During our discussion of Freud’s On Dreams and Interpretation of Dreams, what I found most fascinating was the note about Freud’s close relationship with Wilhelm Fliess, the German otolaryngologist who helped support his ideas on sexuality with a proposal of the connection between smell and eroticism. Fliess said that the nose, which is the only body part aside from the genitals that is made up of erectile tissue, is a sexual organ; the olfactory system is highly connected to the libido, and nasal issues can contribute to sexual repression in an analysand. Though the notion is regarded by contemporary medical professionals as pseudoscience – his ideas led to several sketchy experiments involving nasal reconstruction and the medical use of cocaine – it is understandable how the concept came about and remained de rigeur among psychoanalytic and medical circles for quite some time.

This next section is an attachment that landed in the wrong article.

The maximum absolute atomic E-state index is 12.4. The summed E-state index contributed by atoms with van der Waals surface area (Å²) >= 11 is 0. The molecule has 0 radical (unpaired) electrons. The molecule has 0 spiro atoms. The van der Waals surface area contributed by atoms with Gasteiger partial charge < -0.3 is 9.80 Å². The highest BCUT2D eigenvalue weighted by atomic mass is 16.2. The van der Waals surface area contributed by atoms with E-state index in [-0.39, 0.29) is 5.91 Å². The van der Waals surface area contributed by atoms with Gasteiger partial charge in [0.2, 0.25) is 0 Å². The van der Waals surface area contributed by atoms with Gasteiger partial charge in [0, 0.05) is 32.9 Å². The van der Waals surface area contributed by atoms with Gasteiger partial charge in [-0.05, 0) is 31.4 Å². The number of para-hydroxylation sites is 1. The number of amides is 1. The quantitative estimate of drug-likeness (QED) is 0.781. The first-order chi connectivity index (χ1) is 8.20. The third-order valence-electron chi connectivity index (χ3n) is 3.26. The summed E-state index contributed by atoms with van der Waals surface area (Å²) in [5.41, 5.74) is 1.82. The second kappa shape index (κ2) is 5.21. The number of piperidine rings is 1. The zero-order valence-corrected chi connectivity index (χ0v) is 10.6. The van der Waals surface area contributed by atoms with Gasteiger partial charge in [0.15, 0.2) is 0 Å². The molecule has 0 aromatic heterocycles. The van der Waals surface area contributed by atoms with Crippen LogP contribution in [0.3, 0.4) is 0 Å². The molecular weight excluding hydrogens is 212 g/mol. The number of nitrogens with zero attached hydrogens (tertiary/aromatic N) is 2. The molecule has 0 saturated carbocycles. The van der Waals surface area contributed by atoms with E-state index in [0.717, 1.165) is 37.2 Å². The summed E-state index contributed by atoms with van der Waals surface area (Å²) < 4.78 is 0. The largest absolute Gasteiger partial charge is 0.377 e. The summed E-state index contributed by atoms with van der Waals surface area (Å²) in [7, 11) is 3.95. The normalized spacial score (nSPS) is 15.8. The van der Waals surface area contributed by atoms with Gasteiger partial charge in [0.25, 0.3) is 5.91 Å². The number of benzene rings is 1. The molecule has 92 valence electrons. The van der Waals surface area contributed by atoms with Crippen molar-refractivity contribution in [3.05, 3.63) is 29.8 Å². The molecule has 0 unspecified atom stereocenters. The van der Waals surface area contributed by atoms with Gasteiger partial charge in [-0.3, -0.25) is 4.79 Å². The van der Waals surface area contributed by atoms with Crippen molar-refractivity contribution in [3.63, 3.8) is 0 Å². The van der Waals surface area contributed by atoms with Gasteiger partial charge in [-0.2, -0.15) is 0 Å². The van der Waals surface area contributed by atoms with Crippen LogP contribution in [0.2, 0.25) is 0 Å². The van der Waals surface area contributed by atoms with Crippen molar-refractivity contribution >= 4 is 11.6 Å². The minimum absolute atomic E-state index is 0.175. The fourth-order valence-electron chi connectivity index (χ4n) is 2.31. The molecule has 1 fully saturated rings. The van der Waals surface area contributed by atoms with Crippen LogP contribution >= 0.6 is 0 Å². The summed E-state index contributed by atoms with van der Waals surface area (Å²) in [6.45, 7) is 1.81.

There is currently a heavy body of research supporting the link between body odor and sexual attraction. Pheromones, secreted sensual chemical factors, subconsciously trigger social responses in human beings, making them highly responsible for the mysterious process of interpersonal attraction. Scent is undoubtedly highly tied to memory, producing with it a host of psychical associations. It’s not surprising that, in our contemporary capitalistic society, there’s a whole industry surrounding body scents, designed to reproduce natural phenomena and recall memories, enhancing our pheromones in the effort to stimulate sexual attraction. While there is a significant body of research to support this effort, it’s not the research that brings customers to the perfume counter. Marketing, an inherently Freudian pursuit, capitalizes on Fliess’ seemingly radical notion of the nose-genital connection. See any Tom Ford or Dolce and Gabbana perfume ad and you’ll find an obvious parallel between scent and sexuality. Though the mechanics of Fliess’ arguments are iffy at best, his influence on Freudian psychoanalysis, particularly in his statements regarding olfaction, sexuality, and neuroses, have stood the test of time.